My posing these questions does not require that we reduce citizenship to dissent and resistance; of course, citizenship will consist in constructive attempts to improve existing institutional arrangements. But we would be unwise to forget that these are institutional arrangements, again in reference the Dutch context, where the gap between rich and poor is expanding rapidly7; where 13% of children live below the poverty line8; where the number of homeless is increasing by the day9; where youth unemployment in many neighbourhoods approaches 80%10; where the inequality between men and women is deteriorating dramatically11; where pupils are taught a meritocratic worldview that erases its colonial and slave-trading history12; where you can be arrested13, or cyber-lynched14, for protesting against institutional racism or insulting the monarchy15; where your social class background to a large extent determines whether you have a reasonable chance of receiving a university education16; where currently the most urgent issues for the conservative majority include deporting refugees, offering tax breaks to the wealthy, and mandating the singing of a patriotic hymn in schools17; where large multinational corporations, which already benefit from some of Europe’s most generous tax laws18, exert far more influence on the political process than ordinary citizens ever could19; and, as in most countries, where the state routinely resorts to violence20 to maintain this state of affairs.
My argument does not entail opposing political education; indeed, without some kind of political education, we could hardly expect institutional reform or progress. But political reform and progress generally occurs not because of a coercive, state-directed, curriculum-based citizenship education, but rather in spite of it. We therefore should not expect that citizenship education, as devised by academic and political elites, or as intended for the young pupil in a state-run school, will permit challenges to the institutional status quo. Schools are not designed for this purpose, but rather to inculcate dispositions in pupils to ‘abide by the law’ and to ‘support fundamental political arrangements’. And this is precisely what liberal citizenship theories exhort us to do, which renders them wittingly complicit with the political status quo, even as their defenders disavow this complicity, or brush aside criticisms of their theories as ‘misrepresentation’ or as demonstrating a failure to appreciate the ‘subtlety of their arguments’.
I believe it no coincidence that in the early twenty-first century, citizenship – often wedded to even more problematic notions such as ‘integration’ – has been put, and very prominently at that, on the national agendas across Europe. While the world obsesses over Trump, the European equivalents continue to gain ground, not only in Poland, Latvia, Slovakia and Hungary, but also in Italy, Denmark, Switzerland, Belgium, Finland and Austria. And as the Dutch case illustrates, mainstream parties push increasingly further right. But whether the ruling political parties are centrist or hard right, citizenship education is the elite’s handmaiden. Meanwhile, those whose citizenship is forever being questioned – which is another way of saying those believed to not be ‘well-integrated’ – are not duped. They see ‘European values’ for what they are; they know that xenophobes and racists will never have their loyalties or citizenship questioned; they know that the schools, the police, and the judicial system are not designed to promote fairness, but rather to reproduce inequality; they know that the political system works to protect the interests of those who believe themselves to be the very embodiment of ‘good citizenship’. In other words, they understand, far better than most academic and political elites ever could, how the system works.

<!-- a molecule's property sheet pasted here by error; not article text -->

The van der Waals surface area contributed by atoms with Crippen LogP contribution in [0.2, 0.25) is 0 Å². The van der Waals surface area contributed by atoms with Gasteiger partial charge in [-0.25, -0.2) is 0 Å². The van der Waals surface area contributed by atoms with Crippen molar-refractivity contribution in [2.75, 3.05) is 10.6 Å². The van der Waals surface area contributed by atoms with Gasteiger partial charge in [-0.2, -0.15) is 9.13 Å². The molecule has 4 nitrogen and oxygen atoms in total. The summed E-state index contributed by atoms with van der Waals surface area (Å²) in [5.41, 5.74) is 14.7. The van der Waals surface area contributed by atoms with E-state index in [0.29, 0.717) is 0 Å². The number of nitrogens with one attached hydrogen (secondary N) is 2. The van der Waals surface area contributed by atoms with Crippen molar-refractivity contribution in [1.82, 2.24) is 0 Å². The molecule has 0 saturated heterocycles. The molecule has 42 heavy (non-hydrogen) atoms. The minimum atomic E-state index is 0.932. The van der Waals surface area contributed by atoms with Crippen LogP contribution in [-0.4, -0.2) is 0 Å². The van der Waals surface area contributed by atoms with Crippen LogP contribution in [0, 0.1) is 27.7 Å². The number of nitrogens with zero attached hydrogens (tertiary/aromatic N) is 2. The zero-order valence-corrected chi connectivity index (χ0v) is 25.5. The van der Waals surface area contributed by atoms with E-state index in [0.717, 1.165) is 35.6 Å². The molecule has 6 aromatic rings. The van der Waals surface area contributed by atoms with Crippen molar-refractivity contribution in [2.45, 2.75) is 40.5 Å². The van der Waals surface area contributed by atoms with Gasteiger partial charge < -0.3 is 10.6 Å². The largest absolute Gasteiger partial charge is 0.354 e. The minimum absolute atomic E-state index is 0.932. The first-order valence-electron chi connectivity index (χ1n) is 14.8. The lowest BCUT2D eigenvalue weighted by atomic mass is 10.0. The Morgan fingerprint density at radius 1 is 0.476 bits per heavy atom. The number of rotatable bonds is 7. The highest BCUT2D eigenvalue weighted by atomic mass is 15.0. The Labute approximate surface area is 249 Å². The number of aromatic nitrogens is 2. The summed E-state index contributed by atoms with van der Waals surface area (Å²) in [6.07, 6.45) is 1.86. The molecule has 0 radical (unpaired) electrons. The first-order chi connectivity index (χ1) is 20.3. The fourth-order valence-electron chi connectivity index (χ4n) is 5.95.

Clayton, M. (2006). Justice and legitimacy in upbringing. Oxford: Oxford University Press.
Mills, C.W. (1956). The power elite. New York: Oxford University Press.
Weenink, D. (2005). Upper middle-class resources of power in the educational arena. PhD dissertation, University of Amsterdam.
Merry, M.S. (2018). Citizenship, Structural Inequality and the Political Elite. On Education. Journal for Research and Debate, 1 (1). doi: 10.17899/on_ed.2018.1.1
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- Mills examined the American elite in his analysis, focusing on the economic, political and military sectors. While the particularities of his analysis differ from other countries, his observations generally match the situation elsewhere. ↵
- Retrieved from: https://www.schoolverschillen.nl/ ↵
- Beantwoording Kamervragen over aanpak radicalisering op scholen. Retrieved from: https://www.rijksoverheid.nl/documenten/kamerstukken/2015/03/16/beantwoording-kamervragen-over-aanpakradicalisering-op-scholen ↵
- Retrieved from: https://www.onderwijsinspectie.nl/documenten/rapporten/2017/02/07/burgerschap-op-school ↵